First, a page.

A pair of luxury Italian shoes can cost many thousands of dollars. The best ones are handmade, of course. Using old world techniques and custom materials.
The most expensive cars in the world routinely eclipse the $3M mark. And they too are not made on a high speed assembly line.
They’re made one at a time. By hand.
And yet here we are -- the recruiting industry -- racing to remove hands from an entirely human experience, the hiring process.
We’ve been told that we must automate our low-value, administrative tasks that no one wants to do.
But wait...who told us that? Candidates?
Did they beg for more automation? Do they want less human interaction?
It was the RecTech marketers who convinced us that we needed to automate.
But consider this. When you optimize for speed and automation (efficiency), you end up attracting the middle (or lowest) part of a market.
The same way you do when you make cars on a high speed assembly line. Or mass market shoes.
That’s okay if you’re optimizing for the low or middle market of talent.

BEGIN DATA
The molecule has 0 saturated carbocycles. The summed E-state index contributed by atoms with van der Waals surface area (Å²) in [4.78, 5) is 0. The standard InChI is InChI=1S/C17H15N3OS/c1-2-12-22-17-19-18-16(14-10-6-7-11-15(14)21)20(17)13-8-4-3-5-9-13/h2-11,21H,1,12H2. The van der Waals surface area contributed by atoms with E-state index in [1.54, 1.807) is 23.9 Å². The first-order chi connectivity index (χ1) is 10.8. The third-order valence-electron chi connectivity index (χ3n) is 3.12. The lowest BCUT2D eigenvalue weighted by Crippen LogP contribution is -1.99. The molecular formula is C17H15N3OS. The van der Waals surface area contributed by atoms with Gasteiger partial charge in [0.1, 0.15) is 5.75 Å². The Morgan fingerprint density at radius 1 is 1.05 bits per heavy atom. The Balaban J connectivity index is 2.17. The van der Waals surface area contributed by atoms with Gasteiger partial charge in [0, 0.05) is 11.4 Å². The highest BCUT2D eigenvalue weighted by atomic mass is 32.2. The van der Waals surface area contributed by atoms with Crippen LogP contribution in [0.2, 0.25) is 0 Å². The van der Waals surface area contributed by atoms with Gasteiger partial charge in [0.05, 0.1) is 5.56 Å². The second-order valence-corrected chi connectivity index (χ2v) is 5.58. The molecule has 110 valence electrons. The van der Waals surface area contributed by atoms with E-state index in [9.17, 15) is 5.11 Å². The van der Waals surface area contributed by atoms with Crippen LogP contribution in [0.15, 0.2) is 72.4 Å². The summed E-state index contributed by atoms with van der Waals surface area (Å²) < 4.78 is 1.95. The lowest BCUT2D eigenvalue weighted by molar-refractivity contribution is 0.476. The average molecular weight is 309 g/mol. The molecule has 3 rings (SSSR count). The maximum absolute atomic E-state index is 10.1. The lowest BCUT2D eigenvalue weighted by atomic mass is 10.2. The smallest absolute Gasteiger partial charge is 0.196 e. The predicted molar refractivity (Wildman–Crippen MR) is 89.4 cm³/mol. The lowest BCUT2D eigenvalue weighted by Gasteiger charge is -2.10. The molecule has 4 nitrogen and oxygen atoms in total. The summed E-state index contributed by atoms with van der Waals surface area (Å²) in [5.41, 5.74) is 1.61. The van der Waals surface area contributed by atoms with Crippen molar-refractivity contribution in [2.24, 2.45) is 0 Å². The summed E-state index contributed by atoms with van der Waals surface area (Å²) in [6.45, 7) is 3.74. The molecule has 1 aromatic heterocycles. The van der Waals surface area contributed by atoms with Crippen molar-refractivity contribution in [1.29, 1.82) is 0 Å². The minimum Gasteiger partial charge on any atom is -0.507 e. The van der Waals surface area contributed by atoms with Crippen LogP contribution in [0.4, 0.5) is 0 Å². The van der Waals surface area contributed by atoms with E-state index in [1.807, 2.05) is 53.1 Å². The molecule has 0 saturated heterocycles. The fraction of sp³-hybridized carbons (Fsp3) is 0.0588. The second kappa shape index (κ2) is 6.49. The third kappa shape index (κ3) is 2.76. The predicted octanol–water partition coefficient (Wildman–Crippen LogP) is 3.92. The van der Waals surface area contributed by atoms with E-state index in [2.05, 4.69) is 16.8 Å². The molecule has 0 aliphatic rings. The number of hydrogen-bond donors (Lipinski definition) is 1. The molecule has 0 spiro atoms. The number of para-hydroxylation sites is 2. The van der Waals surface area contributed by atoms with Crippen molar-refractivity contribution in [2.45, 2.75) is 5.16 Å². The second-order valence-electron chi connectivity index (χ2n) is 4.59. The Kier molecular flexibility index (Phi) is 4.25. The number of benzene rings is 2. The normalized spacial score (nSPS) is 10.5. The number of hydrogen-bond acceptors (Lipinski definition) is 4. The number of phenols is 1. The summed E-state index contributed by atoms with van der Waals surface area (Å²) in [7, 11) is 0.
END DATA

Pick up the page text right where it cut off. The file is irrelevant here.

But if you’re optimizing for top talent in a highly competitive market, automation can be counterproductive.
By automating, you often remove the personal touch. And you lose the handmade experience that sets brands apart.
To stand out and impress the most highly sought after talent, you need to consider offering a differentiated experience.
The opposite of a chatbot.
And keep offering that unique experience for the next 12 months. And then keep doing it for the next 5 years. And then for 10 years after that.
The longer you offer a custom, human experience, the more novel it will become over time as your competitors opt for a more digital process.
The same is true for shoes and cars. A handmade product will always have more value in an increasingly automated world.
So before you hire that “bot”, ask yourself what you’re optimizing for.
Are you optimizing for efficiency? Or would a more human experience give you an edge?